Riding the wave of the Penn State scandal, the AAUP has released a statement about the dangers of unchecked college athletics. As summarized at Inside Higher Ed:

Leaders of the American Association of University Professors on Tuesday released a statement warning of the “dangers of a sports empire” in higher education, citing recent sex-abuse scandals as evidence. “Recent accounts of the systemic cover-up of allegations of sexual assaults on young boys at Penn State indicate that the unchecked growth of a sports empire held unaccountable to the rest of the university community coincided with the steady erosion of faculty governance,” says the statement. “Genuine shared governance, which involves meaningful participation by the faculty in all aspects of an institution, could have resulted in these alleged crimes being reported to city and state police years ago, and might have spared some of the victims the trauma they endured, and indeed continue to endure, because of the memories that remain, and the legal and judicial processes they still face.”

The statement added that “the AAUP’s Council, in the earnest hope of preventing abuses of power, suffering of victims, and betrayals of trust, reaffirms the necessity of ensuring meaningful faculty participation in all aspects of institutional governance and, in particular, of athletics programs.”

Some phrases come to mind: one-trick pony, broken record, agenda-driven. The AAUP is awfully skilled at hijacking issues for its own ends, and most often those ends are the ends we see here: putting the faculty on a pedestal and arguing that all of higher ed’s ills would magically resolve if faculty just had more power (which is what the AAUP means when it talks about governance and academic freedom).

Perhaps, in this instance, they would be right if the professoriate had historically shown even the slightest respect for professional ethics. If it had, it could reasonably argue that more faculty oversight of college athletics could clean them up and prevent future sex scandals and so on. But as Maurice Black and I noted at Inside Higher Ed earlier this year, professors are, as a group, a failure when it comes to professional ethics. And the AAUP, which has abandoned its founding intention to promote and enforce academic ethics, has led the way to that failure.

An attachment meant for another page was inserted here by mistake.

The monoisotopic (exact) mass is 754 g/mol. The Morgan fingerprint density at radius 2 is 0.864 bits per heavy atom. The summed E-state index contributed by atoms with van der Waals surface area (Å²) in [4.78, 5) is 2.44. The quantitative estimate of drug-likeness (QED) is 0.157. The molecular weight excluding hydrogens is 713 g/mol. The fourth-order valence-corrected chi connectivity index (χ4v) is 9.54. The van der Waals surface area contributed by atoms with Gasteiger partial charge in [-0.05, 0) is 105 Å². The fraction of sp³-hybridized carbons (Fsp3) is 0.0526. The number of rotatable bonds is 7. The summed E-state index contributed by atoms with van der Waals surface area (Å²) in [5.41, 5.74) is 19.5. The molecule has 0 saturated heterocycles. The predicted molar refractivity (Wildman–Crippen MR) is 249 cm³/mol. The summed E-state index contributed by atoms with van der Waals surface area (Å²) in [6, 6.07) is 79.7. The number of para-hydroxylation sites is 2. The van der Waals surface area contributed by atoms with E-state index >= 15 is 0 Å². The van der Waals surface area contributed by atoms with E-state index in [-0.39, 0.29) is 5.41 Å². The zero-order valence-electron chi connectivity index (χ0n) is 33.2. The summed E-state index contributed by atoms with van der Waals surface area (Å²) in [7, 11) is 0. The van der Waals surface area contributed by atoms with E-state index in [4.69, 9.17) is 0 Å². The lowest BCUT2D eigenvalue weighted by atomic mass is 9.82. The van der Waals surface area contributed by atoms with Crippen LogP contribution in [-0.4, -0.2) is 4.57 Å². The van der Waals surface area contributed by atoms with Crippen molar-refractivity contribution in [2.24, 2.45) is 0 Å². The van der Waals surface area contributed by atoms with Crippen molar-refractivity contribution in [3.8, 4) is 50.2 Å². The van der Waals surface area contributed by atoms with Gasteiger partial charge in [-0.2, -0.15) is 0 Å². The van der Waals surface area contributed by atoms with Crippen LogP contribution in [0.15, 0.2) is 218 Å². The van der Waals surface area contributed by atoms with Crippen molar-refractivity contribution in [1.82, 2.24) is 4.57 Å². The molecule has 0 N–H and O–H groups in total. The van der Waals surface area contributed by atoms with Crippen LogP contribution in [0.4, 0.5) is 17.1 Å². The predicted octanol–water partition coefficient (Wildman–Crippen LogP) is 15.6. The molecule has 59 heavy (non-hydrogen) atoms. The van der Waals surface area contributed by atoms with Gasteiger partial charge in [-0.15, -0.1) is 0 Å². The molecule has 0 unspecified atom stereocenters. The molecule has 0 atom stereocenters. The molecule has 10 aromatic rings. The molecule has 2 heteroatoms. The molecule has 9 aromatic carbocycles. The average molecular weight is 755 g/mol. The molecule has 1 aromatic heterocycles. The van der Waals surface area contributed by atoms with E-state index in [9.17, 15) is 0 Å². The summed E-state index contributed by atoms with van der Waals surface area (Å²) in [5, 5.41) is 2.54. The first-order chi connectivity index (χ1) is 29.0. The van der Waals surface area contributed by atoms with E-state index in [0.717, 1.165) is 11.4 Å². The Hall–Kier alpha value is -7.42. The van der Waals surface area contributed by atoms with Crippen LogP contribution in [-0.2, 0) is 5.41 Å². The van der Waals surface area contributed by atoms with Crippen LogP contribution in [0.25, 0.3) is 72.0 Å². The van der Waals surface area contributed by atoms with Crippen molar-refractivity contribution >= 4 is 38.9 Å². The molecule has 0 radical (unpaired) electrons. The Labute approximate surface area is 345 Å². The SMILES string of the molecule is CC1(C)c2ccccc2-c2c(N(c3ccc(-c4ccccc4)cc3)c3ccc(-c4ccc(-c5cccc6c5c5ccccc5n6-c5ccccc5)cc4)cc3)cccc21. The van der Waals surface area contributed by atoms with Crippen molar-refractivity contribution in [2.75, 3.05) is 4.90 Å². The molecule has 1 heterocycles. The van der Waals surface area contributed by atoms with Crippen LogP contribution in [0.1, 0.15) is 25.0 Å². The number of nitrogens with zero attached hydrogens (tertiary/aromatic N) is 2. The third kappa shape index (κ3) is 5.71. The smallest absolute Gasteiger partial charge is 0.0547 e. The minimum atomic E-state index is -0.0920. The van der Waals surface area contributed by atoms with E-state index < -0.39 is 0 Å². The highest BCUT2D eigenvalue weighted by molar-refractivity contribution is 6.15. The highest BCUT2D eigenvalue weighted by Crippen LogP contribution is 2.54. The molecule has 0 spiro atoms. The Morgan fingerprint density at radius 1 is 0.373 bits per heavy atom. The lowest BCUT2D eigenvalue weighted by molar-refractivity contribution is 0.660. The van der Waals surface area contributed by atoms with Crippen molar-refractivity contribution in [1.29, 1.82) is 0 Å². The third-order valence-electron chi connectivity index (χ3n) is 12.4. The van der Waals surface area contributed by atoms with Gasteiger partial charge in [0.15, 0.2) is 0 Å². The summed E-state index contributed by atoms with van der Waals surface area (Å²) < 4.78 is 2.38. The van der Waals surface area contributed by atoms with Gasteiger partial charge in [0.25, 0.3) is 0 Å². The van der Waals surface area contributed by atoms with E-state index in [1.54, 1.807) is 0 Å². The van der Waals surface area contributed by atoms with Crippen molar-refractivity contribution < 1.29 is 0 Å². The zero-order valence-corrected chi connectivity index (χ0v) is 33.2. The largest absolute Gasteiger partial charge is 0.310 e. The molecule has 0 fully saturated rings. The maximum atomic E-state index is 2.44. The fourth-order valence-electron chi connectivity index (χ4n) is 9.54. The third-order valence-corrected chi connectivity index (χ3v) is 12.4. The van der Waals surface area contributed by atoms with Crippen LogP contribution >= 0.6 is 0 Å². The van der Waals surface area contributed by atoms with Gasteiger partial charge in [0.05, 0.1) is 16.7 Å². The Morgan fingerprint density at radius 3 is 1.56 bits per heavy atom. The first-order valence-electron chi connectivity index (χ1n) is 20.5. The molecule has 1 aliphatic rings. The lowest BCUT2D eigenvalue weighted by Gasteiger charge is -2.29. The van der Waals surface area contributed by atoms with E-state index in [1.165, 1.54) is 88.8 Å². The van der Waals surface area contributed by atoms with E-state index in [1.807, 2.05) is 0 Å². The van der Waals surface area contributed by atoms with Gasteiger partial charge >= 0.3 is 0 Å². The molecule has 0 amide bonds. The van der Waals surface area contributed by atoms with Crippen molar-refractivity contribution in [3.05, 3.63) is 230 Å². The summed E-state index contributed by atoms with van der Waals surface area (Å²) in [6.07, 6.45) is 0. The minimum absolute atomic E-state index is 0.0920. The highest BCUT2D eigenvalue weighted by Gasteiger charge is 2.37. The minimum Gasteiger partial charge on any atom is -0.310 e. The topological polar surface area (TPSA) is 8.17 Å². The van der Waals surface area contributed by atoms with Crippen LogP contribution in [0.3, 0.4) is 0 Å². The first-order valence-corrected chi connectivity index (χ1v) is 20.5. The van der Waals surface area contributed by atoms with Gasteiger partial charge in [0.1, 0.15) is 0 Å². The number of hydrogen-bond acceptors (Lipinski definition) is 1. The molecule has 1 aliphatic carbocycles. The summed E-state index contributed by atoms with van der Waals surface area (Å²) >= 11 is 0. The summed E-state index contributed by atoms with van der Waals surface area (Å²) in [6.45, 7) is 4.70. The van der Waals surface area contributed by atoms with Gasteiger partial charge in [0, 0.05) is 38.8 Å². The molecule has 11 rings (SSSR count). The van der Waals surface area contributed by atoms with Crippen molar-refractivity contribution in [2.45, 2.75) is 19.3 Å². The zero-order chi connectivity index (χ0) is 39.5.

UPDATE 11/30/11: As a contrast, see ACTA president Anne Neal’s take on Penn State in today’s Wall Street Journal.

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One Comment

  1. david foster says:

    “At the end of the day, we must hold boards accountable”….I think this is correct for university boards of trustees and also to a considerable extent for corporate and nonprofit boards in general. A board membership should be a very serious affair, involving a considerable commitment of time. No one can reasonably be on 7 different jobs and also hold a full-time position and do a decent job at all of it. Seems to me that a limit of 2-4 board memberships would in general be a reasonable guideline–exception for people such as venture capital partners, a big part of whose job IS serving on boards, but in general the membership count needs to get cut down.

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